AVA / Erland Cooper

Sage, Gateshead

2 December 2019

I'm sitting in the best seat in the best concert hall in the country. There is an intriguing array of instruments on stage and a big screen is showing a beautiful film of what I assume is Orkney, which is where Erland Cooper is from and writes his music about, and I'm already suspecting tonight will be something special.

It's an odd audience. Normally I can look round and tell what kind of gig I'm at: this is a rock audience, or this is a folk audience, or this is a classical audience. I look round to night at an audience that defies categorisation.

And that really sums up tonight's bands. Whoever decided AVA and Erland Cooper fitted on the same bill was a genius, because they both play the kind of music that ... that you really can't put into a convenient pigeonhole. Let's not do them the disservice of putting them in a genre straightjacket, and just call it music. Beautiful music.

I have seen AVA before so I knew what to expect, and they don't disappoint. In fact, they exceed expectations tonight. With their dazzling lighting and powerful amplification, you could easily think you were watching a rock band. They use backing tracks for percussion and I think there may be some subtle looping on the violin, and the music is full of drama, but at the heart of it is just the lush harmonic interplay of the piano and violin, every texture of the sound crystal clear in this acoustically perfect hall even though it's amplified to the point where you can feel the bass piano chords deep in your chest. They sound absolutely beautiful.

They play for precisely 30 minutes, but I would have listened for however long they kept playing. But they had to make way for ice cream, I mean, the interval (with ice cream), leaving the second hour of the show to Erland Cooper.

I haven't seen Cooper before, so I was interested to see how he could bring to life one of the most beautiful albums of the year.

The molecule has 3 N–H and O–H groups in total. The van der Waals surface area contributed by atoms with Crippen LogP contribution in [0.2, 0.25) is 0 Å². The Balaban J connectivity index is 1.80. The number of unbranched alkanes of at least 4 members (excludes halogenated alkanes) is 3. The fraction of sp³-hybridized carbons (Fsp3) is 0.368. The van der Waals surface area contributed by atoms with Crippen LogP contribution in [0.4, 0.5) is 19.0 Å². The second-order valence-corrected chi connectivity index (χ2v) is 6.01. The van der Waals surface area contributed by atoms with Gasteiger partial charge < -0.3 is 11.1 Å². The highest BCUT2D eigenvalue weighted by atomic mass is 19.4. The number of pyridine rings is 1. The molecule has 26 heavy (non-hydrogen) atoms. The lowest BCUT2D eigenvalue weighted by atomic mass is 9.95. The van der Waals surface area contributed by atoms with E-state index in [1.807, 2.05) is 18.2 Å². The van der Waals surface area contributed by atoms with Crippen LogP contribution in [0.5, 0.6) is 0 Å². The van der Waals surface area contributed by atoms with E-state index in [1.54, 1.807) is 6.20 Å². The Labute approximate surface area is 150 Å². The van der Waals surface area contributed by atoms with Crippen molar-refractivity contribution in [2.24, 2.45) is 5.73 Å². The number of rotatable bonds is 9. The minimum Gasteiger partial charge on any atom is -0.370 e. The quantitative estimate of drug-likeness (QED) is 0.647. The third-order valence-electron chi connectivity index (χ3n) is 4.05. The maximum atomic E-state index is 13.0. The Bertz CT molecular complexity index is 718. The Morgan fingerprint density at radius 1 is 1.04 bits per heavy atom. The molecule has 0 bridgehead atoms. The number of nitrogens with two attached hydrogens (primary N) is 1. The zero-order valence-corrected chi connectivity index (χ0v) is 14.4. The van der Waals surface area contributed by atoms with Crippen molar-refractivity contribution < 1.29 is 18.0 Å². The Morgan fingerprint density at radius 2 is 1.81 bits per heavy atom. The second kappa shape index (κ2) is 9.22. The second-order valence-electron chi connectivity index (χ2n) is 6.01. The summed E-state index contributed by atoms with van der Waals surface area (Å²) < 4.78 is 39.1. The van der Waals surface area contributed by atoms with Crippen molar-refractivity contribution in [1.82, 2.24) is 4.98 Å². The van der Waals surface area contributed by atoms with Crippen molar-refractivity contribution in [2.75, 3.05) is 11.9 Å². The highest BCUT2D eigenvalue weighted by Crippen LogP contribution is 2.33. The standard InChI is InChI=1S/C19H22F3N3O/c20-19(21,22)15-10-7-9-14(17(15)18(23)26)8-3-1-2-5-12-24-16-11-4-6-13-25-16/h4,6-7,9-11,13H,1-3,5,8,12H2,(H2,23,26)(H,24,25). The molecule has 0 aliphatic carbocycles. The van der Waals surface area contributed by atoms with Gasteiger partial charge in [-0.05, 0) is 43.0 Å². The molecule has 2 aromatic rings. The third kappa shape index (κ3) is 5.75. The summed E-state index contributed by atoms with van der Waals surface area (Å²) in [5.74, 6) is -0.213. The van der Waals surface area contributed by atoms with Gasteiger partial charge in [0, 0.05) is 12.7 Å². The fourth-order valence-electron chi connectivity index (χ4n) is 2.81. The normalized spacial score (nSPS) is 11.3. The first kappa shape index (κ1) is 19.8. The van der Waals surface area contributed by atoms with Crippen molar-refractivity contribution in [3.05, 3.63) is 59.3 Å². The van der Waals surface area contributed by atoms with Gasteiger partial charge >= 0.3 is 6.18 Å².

And the answer is ... with so much heart and emotion that I just cry all the way through it. This is magical. This is what music should be like.

There is a string quartet and a piano, and something that looks like a vintage mini Moog, and subtle electronics, and taped sound effects, and a wordless soprano vocal floating over everything. His compositions come to life with so much subtle, aching beauty that I ... no, I honestly don't have words for it. I wish I hadn't had to wake up from it.

Erland Cooper himself is an engaging personality and host, somehow humble and larger-than-life at the same time, handling the occasional technical error with grace and humour, and leading us through the story of the music. He seems to have too much energy for one body to contain: when he's not darting between piano, Moog, and alarmingly large bank of electronics, he's prowling round the stage and conducting, or just urging on, the band. At one point, he jumps down into the audience and sits down to just listen to the band play. He has the idea of killing all the amplification from the sound desk at one point and just letting us hear the pure sound of the instruments, and you can do that in this hall because it's the most perfect hall in the world, and it's just

Just magical.

I want to hear it all again.